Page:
Kinship to Mastery: Biophilia in Human Evolution and Development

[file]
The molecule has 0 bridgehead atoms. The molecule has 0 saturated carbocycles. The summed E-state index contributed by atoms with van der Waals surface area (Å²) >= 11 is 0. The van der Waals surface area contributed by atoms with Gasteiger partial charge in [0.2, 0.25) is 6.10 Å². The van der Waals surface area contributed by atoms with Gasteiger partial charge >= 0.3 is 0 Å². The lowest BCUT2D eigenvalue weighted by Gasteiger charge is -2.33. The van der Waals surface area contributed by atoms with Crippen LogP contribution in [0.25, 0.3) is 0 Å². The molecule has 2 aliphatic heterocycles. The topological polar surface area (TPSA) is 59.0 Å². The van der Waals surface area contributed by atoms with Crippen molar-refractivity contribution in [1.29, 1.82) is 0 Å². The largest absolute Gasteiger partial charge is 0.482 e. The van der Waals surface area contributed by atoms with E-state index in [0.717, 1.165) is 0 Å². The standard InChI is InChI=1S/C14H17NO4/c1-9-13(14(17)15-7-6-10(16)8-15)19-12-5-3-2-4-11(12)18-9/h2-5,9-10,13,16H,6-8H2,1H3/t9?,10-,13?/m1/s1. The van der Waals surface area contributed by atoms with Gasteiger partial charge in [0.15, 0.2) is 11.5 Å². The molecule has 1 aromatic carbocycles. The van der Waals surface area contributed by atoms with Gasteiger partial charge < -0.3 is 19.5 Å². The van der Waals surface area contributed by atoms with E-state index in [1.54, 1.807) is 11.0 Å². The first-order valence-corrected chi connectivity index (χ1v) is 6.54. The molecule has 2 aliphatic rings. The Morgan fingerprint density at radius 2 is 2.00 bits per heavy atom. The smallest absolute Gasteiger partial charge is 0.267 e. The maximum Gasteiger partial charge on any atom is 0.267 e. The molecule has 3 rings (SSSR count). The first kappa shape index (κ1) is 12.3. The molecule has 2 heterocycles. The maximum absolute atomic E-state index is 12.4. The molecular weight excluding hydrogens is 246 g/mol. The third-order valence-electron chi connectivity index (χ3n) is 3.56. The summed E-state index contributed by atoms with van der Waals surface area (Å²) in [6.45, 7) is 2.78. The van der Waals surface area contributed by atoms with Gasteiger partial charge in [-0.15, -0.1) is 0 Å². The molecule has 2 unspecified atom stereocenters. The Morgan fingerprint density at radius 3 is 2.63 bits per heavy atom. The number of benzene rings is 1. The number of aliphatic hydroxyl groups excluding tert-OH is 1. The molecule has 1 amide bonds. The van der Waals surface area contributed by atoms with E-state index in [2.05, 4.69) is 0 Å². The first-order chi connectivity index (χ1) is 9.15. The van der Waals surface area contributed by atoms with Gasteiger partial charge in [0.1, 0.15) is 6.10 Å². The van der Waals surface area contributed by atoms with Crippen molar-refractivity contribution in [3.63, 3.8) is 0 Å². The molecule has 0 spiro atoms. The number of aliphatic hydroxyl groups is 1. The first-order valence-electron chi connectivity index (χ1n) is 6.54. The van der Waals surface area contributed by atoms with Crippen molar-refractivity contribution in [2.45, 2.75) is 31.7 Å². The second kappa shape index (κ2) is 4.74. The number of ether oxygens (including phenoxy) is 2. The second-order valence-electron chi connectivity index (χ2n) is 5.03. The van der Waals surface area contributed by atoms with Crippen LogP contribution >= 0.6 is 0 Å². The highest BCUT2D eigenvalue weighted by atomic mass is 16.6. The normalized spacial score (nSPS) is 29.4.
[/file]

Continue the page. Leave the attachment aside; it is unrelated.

"Kinship to Mastery" is a fascinating and accessible exploration of the notion of biophilia -- the idea that humans, having evolved with the rest of ... Show synopsis "Kinship to Mastery" is a fascinating and accessible exploration of the notion of biophilia -- the idea that humans, having evolved with the rest of creation, possess a biologically based attraction to nature and exhibit an innate affinity for life and lifelike processes. Stephen R. Kellert sets forth the idea that people exhibit different expressions of biophilia in different contexts, and demonstrates how our quality of life in the largest sense is dependent upon the richness of our connections with nature.While the natural world provides us with material necessities -- food, clothing, medicine, clean air, pure water -- it just as importantly plays a key role in other aspects of our lives, including intellectual capacity, emotional bonding, aesthetic attraction, creativity, imagination, and even the recognition of a just and purposeful existence. As Kellert explains, each expression of biophilia shows how our physical, material, intellectual, emotional, and spiritual well-being is to a great extent dependent on our relationships with the natural world that surrounds us."Kinship to Mastery" is a thought-provoking examination of a concept that, while not widely known, has a significant and direct effect on the lives of people everywhere. Because the full expression of biophilia is integral to our overall health, our ongoing destruction of the environment could have far more serious consequences than many people think. In a readable and compelling style, Kellert describes and explains the concept of biophilia, and demonstrates to a general audience the wide-ranging implications of environmental degradation."Kinship to Mastery" continues the exploration of biophilia begun with Edward O.Wilson's landmark book "Biophilia" (Harvard University Press, 1984) and followed by "The Biophilia Hypothesis" (Island Press, 1993), co-edited by Wilson and Kellert, which brought together some of the most creative scientists of our time to explore Wilson's theory in depth.